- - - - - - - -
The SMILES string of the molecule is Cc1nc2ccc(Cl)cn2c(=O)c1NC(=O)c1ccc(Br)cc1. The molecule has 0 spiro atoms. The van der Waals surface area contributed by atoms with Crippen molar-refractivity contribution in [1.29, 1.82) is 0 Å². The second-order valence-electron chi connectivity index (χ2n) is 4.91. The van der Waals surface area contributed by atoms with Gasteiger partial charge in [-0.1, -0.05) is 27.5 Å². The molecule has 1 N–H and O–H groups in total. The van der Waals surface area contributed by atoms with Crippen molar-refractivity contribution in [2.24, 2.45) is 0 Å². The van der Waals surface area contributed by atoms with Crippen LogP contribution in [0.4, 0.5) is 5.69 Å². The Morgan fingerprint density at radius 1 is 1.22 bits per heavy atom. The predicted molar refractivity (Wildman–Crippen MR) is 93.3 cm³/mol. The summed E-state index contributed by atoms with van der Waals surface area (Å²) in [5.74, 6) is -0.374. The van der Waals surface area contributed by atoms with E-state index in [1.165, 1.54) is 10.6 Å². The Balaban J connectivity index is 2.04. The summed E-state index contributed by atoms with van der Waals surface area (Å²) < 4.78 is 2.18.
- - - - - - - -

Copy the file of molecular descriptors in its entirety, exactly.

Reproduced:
The SMILES string of the molecule is Cc1nc2ccc(Cl)cn2c(=O)c1NC(=O)c1ccc(Br)cc1. The molecule has 0 spiro atoms. The van der Waals surface area contributed by atoms with Crippen molar-refractivity contribution in [1.29, 1.82) is 0 Å². The second-order valence-electron chi connectivity index (χ2n) is 4.91. The van der Waals surface area contributed by atoms with Gasteiger partial charge in [-0.1, -0.05) is 27.5 Å². The molecule has 1 N–H and O–H groups in total. The van der Waals surface area contributed by atoms with Crippen molar-refractivity contribution in [2.24, 2.45) is 0 Å². The van der Waals surface area contributed by atoms with Crippen LogP contribution in [0.4, 0.5) is 5.69 Å². The Morgan fingerprint density at radius 1 is 1.22 bits per heavy atom. The predicted molar refractivity (Wildman–Crippen MR) is 93.3 cm³/mol. The summed E-state index contributed by atoms with van der Waals surface area (Å²) in [5.74, 6) is -0.374. The van der Waals surface area contributed by atoms with E-state index in [1.165, 1.54) is 10.6 Å². The Balaban J connectivity index is 2.04. The summed E-state index contributed by atoms with van der Waals surface area (Å²) < 4.78 is 2.18.